Dedicated to the reform of economics


 

"The study of money, above all other fields in economics, is one in which complexity is used to disguise truth or to evade truth, not to reveal it. The process by which banks create money is so simple the mind is repelled. With something so important, a deeper mystery seems only decent."

– John Kenneth Galbraith writing in 'Money: Whence it came, where it went' (1975).


 

"While a sound monetary system such as our own can, like the sanitation system, be used to promote the interests of society as a whole, the system can also be captured by what is often described as ‘the money interest’ or ‘money power’.

 

 

Money Matters

The idea that money matters is not difficult unless you have had an education in economics from an institution of higher learning. In modeling the real economy, the conventional treatment casts money as merely a means of exchange, which facilitates the movement of goods and services.

Real Business Cycle models are "real" only in the narrow economic sense, of being adjusted for inflation. In this view, money is a veil behind which the activity of the economy is essentially barter.

The conventional view is that money simply mechanically multiplies from central bank "printing." This is exogenous, from outside. This in spite of now five years of empirical data showing no such relationship.

"Endogenous" money is key to the correct understanding of economic events.  It is the fact that money does not mechanically multiply from central bank action, but arises from credit creation -- debt creation. Money occurs "out of thin air" when banks make loans. Relying on nothing other than the promise of repayment, the bank makes a deposit of money in the creditors account.

The principle of endogenous money gained confirmation from the Bank of England recently. 

‘Banks do not act simply as intermediaries, lending out deposits that savers place with them, and nor do they ‘multiply up’ central bank money to create new loans and deposits … Commercial banks create money, in the form of bank deposits, by making new loans.’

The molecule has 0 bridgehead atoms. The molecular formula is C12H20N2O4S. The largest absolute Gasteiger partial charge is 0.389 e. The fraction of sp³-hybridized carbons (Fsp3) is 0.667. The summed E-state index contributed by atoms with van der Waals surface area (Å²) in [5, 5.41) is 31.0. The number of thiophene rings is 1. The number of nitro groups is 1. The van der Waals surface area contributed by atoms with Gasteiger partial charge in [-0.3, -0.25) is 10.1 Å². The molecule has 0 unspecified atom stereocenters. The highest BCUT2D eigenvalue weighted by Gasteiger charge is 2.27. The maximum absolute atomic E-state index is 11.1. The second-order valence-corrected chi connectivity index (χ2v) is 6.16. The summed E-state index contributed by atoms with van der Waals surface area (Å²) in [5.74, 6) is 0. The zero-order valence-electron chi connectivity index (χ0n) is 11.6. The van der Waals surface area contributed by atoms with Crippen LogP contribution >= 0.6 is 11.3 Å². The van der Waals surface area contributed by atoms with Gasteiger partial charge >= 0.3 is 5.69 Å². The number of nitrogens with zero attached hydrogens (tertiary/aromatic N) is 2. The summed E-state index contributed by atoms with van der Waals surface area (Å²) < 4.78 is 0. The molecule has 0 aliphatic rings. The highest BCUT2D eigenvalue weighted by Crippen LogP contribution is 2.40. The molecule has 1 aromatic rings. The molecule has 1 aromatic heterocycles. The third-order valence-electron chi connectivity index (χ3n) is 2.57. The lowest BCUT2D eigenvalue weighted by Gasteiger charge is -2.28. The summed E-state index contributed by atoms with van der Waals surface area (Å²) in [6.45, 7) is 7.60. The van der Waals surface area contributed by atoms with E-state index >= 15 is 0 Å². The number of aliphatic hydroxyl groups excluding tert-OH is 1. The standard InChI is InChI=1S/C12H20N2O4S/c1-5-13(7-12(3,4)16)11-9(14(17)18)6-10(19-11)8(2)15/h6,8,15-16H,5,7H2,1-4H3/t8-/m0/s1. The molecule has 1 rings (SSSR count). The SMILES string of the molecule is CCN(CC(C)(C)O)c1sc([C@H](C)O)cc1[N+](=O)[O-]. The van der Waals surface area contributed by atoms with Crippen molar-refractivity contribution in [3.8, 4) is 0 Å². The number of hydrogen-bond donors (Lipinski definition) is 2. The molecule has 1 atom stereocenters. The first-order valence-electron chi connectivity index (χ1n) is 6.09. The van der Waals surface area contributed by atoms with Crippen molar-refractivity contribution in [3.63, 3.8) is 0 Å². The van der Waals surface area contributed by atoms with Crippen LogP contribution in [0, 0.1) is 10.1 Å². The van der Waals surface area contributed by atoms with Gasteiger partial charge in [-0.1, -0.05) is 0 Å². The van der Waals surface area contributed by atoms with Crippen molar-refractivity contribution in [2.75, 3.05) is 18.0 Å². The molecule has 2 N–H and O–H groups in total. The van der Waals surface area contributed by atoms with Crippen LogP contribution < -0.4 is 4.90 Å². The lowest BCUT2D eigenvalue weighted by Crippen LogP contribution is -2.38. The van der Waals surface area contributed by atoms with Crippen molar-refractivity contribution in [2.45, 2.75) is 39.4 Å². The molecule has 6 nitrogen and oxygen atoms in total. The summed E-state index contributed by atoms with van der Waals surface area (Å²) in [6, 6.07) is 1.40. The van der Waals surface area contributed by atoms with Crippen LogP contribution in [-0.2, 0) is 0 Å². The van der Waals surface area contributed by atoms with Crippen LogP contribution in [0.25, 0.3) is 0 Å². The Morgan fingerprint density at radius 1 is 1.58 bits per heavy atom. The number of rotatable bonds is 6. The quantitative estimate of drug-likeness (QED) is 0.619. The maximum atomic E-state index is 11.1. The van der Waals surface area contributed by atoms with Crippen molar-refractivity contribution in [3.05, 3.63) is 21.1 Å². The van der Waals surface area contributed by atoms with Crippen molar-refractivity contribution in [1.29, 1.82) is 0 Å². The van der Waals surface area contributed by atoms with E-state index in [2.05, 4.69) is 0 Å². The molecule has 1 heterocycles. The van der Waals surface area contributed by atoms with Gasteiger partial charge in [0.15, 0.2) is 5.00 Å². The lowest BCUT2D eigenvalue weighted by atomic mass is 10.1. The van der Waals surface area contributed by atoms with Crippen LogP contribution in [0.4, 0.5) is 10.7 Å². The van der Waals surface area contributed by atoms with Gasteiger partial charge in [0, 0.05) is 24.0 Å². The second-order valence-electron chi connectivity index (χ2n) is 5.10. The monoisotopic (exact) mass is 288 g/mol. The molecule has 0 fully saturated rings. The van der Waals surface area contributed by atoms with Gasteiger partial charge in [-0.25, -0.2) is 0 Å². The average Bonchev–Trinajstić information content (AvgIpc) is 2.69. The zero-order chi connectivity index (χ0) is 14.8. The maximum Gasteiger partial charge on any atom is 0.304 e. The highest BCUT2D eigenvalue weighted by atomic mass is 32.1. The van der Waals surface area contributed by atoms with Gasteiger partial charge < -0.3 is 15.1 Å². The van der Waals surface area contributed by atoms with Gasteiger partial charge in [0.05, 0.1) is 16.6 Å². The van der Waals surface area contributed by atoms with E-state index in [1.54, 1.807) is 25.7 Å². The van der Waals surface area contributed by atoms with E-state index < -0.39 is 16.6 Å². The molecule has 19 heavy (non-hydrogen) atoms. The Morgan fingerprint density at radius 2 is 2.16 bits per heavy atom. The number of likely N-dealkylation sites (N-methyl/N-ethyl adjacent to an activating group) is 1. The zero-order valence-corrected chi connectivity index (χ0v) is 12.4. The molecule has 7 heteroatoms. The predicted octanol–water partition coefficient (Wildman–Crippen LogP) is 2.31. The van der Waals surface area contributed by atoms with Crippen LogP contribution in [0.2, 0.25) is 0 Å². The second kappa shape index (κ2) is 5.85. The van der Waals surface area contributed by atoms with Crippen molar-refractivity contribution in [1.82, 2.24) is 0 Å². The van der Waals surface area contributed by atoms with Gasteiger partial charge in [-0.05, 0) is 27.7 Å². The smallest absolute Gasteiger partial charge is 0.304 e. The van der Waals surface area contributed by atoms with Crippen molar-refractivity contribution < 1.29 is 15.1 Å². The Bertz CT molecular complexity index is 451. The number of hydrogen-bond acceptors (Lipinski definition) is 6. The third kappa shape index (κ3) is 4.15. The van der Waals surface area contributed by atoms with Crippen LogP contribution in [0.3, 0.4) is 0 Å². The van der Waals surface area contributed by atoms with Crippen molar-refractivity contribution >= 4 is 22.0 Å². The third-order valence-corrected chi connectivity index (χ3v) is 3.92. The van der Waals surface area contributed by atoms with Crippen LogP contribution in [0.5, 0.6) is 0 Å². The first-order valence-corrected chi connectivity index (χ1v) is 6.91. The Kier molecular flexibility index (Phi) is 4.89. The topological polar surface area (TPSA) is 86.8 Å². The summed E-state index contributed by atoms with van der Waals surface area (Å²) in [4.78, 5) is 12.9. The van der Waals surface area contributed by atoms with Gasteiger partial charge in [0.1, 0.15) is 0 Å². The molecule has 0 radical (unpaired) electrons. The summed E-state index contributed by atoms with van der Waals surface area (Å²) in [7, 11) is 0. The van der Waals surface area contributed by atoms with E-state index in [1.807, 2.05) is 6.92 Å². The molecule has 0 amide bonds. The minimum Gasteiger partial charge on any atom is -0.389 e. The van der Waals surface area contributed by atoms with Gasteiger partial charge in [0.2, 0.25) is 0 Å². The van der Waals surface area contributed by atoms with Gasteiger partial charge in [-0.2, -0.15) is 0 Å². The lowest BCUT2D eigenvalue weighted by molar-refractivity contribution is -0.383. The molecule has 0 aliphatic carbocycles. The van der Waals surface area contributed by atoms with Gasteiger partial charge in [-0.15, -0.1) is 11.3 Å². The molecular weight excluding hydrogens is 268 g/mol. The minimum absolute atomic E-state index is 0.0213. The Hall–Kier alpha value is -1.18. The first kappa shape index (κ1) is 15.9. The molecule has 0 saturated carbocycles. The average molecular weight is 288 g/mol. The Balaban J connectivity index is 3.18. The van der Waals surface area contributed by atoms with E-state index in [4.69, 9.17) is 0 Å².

‘Money creation in the modern economy’ Bank of England Quarterly Bulletin, 2014 Q1 

As Ann Pettifor has said,*

Money creation must be understood within the context of the economy as a whole.... It is important to emphasize that the money for a loan is not in the bank when a firm or an individual applies for a loan. It is the application for a loan that results in the creation of deposits.... Without applications for loans, there would be no deposits.
In other words, while the banker or bank clerk plays a critical risk assessment role in the ‘creation of money out of thin air’, and while the state plays an equally critical role in transforming that private loan into public fiat money, it is the myriad numbers of ... borrowers who are the real spur for the creation of money. When entrepreneurs and other borrowers apply for loans, they help create money (deposits) ‘out of thin air’.
If entrepreneurs and other borrowers do not apply for loans [or if lenders do not extend credit] (because interest rates are too high, terms too tough, confidence low or business slack) the money supply shrinks... and deflation may ensue. If the demand for and supply of loans exceeds the economy’s real potential then the money supply expands and inflation (of assets as well as wages and prices) is an inevitable consequence.
In a well-managed monetary system, private bankers should be regulated by the central bank to ensure that applications for loans are carefully assessed as both affordable and repayable, and that loans are aimed at facilitating transactions between economic actors engaged in productive, income-generating activity. Lending or borrowing for gambling and speculation would be restrained or even prohibited. Speculation, after all, does not increase an economy’s productive capacity, but speculative fevers increase both the risk that borrowers will not make the capital gains needed to repay debts and wider systemic risk.
While a sound monetary system such as our own can, like the sanitation system, be used to promote the interests of society as a whole, the system can also be captured by what is often described as ‘the money interest’ or ‘money power’.
It is the fate of the ... economy presently to be in the grip of a small, wealthy elite who effectively wield ‘despotic power’ over society as a whole.
Wrenching that power away and ensuring the monetary system serves not only the private interests of the wealthy but all of society, including the public sector, is a vital challenge to our democracy. Ensuring that the financial system is the servant, not master, of the economy cannot be achieved on the basis of flawed monetary and economic theory.

Ann Pettifor, "Out of thin air - Why banks must be allowed to create money,25th June 2014, PRIME